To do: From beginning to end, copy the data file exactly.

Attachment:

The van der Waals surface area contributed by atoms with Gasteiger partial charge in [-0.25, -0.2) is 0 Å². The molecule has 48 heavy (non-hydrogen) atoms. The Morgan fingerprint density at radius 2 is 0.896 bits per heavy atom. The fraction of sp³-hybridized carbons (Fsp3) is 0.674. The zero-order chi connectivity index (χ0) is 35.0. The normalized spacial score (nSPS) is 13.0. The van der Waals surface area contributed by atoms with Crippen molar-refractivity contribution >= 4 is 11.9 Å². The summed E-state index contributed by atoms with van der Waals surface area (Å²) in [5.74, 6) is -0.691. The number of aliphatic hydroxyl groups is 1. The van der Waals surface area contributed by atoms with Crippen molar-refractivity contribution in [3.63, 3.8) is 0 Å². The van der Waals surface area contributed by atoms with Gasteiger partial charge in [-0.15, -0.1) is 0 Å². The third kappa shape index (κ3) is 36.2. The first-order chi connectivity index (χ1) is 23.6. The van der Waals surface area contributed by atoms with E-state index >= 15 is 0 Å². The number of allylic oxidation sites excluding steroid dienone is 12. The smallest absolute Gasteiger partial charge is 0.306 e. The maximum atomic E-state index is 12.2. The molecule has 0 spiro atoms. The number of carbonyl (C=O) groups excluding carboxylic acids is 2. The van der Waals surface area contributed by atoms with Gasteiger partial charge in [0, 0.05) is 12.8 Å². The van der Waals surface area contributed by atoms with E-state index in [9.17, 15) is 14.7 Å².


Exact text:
The van der Waals surface area contributed by atoms with Gasteiger partial charge in [-0.25, -0.2) is 0 Å². The molecule has 48 heavy (non-hydrogen) atoms. The Morgan fingerprint density at radius 2 is 0.896 bits per heavy atom. The fraction of sp³-hybridized carbons (Fsp3) is 0.674. The zero-order chi connectivity index (χ0) is 35.0. The normalized spacial score (nSPS) is 13.0. The van der Waals surface area contributed by atoms with Crippen molar-refractivity contribution >= 4 is 11.9 Å². The summed E-state index contributed by atoms with van der Waals surface area (Å²) in [5.74, 6) is -0.691. The number of aliphatic hydroxyl groups is 1. The van der Waals surface area contributed by atoms with Crippen molar-refractivity contribution in [3.63, 3.8) is 0 Å². The van der Waals surface area contributed by atoms with Gasteiger partial charge in [-0.15, -0.1) is 0 Å². The third kappa shape index (κ3) is 36.2. The first-order chi connectivity index (χ1) is 23.6. The van der Waals surface area contributed by atoms with E-state index >= 15 is 0 Å². The number of allylic oxidation sites excluding steroid dienone is 12. The smallest absolute Gasteiger partial charge is 0.306 e. The maximum atomic E-state index is 12.2. The molecule has 0 spiro atoms. The number of carbonyl (C=O) groups excluding carboxylic acids is 2. The van der Waals surface area contributed by atoms with Gasteiger partial charge in [0, 0.05) is 12.8 Å². The van der Waals surface area contributed by atoms with E-state index in [9.17, 15) is 14.7 Å².